N. 7 - 18 apr 2012
International info a cura di Cecilia Migali
An international team working on the Neugrid project has networked hundreds of computers to help find treatments for neurological disorders. The infrastructure, set up with the support of Eur 2.8 million in funding from the European Commission, was developed over three years by researchers in seven countries. Their aim, primarily, was to give neuroscientists the ability to quickly and efficiently analyse 'Magnetic resonance imaging' (Mri) scans of the brains of patients suffering from Alzheimer's disease. But their work has also helped open the door to the use of grid computing for research into other neurological disorders, and many other areas of medicine.
"Neugrid was launched to address a very real need. Neurology departments in most hospitals do not have quick and easy access to sophisticated Mri analysis resources. They would have to send researchers to other labs every time they needed to process a scan. So we thought, why not bring the resources to the researchers rather than sending the researchers to the resources?", explains Giovanni Frisoni, a neurologist and the deputy scientific director of Irccs Fatebenefratelli, the Italian National Centre for Alzheimer's and Mental Diseases, in Brescia.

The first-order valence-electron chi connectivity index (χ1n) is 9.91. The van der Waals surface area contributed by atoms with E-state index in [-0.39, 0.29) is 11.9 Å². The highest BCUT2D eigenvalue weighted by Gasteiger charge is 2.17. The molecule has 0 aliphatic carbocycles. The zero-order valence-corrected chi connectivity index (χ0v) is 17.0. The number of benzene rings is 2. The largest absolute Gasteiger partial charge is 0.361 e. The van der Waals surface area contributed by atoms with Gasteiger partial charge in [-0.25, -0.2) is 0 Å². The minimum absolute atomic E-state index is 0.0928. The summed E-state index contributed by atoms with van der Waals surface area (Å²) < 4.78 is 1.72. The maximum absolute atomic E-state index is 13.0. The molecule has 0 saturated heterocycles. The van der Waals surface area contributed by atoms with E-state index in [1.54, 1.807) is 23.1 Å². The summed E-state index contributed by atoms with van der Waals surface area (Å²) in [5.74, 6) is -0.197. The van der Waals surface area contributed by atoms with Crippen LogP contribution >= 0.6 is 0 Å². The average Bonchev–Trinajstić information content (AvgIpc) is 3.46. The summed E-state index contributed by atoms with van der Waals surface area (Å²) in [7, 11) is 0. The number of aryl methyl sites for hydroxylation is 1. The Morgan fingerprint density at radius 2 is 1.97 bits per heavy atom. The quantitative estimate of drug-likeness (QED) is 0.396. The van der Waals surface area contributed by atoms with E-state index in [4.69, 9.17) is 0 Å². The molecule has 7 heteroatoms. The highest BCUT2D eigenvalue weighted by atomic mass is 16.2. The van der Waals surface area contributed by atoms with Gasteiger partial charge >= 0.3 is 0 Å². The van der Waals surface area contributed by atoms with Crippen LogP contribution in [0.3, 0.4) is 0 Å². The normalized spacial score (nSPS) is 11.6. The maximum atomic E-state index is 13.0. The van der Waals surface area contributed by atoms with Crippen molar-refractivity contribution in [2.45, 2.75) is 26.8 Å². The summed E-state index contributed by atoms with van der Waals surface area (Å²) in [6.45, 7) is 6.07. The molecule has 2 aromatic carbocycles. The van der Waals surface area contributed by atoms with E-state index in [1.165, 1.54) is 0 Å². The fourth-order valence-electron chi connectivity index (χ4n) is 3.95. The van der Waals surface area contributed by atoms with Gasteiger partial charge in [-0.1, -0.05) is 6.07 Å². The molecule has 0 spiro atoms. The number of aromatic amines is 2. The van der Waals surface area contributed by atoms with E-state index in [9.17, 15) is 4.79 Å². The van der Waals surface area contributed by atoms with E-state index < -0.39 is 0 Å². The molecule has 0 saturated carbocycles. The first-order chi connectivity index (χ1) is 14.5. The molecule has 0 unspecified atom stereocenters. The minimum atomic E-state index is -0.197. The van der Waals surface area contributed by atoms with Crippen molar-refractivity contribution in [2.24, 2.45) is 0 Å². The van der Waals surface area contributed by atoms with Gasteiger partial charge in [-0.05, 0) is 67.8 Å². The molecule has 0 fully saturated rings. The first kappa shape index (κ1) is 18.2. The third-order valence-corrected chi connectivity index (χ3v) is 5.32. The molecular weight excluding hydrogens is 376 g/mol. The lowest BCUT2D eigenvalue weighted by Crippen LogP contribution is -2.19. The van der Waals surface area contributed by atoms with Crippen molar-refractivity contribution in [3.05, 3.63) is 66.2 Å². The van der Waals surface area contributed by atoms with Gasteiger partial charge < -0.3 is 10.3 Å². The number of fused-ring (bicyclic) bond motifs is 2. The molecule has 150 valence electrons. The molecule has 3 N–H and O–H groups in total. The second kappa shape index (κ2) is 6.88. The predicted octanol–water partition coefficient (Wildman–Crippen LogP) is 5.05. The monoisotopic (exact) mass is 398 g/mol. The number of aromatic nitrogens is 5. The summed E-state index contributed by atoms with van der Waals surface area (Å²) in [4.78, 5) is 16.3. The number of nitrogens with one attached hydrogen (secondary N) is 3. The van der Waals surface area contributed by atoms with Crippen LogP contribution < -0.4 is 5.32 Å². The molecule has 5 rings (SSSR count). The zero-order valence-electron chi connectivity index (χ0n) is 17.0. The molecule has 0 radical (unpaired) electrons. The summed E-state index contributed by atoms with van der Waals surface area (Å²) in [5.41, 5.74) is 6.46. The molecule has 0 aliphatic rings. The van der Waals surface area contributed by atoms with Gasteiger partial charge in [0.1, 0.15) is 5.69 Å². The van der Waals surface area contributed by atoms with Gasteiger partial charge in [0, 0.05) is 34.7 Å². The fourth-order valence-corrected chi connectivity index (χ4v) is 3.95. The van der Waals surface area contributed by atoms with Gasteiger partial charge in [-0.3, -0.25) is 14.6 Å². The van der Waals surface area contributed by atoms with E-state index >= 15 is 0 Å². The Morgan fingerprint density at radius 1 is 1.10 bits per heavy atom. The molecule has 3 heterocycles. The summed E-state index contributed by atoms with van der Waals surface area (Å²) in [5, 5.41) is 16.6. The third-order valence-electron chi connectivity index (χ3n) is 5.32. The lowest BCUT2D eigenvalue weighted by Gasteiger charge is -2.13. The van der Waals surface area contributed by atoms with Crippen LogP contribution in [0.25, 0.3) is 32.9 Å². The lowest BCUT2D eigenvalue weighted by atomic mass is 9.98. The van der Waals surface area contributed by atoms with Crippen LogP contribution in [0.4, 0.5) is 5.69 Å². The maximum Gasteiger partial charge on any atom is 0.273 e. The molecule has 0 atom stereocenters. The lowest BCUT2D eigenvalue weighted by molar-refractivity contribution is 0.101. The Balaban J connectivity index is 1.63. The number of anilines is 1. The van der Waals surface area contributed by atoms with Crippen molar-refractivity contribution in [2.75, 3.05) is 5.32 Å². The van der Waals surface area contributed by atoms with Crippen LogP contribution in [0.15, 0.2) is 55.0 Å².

The Neugrid team, led by David Manset from MaatG in France and Richard McClatchey from the University of the West of England in Bristol, laid the foundations for the grid infrastructure, starting with five distributed nodes of 100 cores (Cpus) each, interconnected with grid middleware and accessible via the internet with an easy-to-use web browser interface. To test the infrastructure, the team used datasets of images from the Alzheimer's Disease Neuroimaging Initiative in the United States, the largest public database of Mri scans of patients with Alzheimer's disease and a lesser condition termed 'Mild cognitive impairment'.
The team call their system the 'Google for brain imaging'. "In Neugrid we have been able to complete the largest computational challenge ever attempted in neuroscience: we extracted 6,500 Mri scans of patients with different degrees of cognitive impairment and analysed them in two weeks", Dr. Frisoni, the lead researcher on the project, says, "on an ordinary computer it would have taken five years!".
Though the main focus of all these new projects is on using grid computing for neuroscience, Dr. Frisoni emphasises that the same infrastructure, architecture and technology could be used to enable new research - and new, more efficient diagnostic tools - in other fields of medicine. "We are helping to lay the foundations for a new paradigm in grid-enabled medical research", he says.
Neugrid received research funding under the European Union's Seventh Framework Programme (FP7).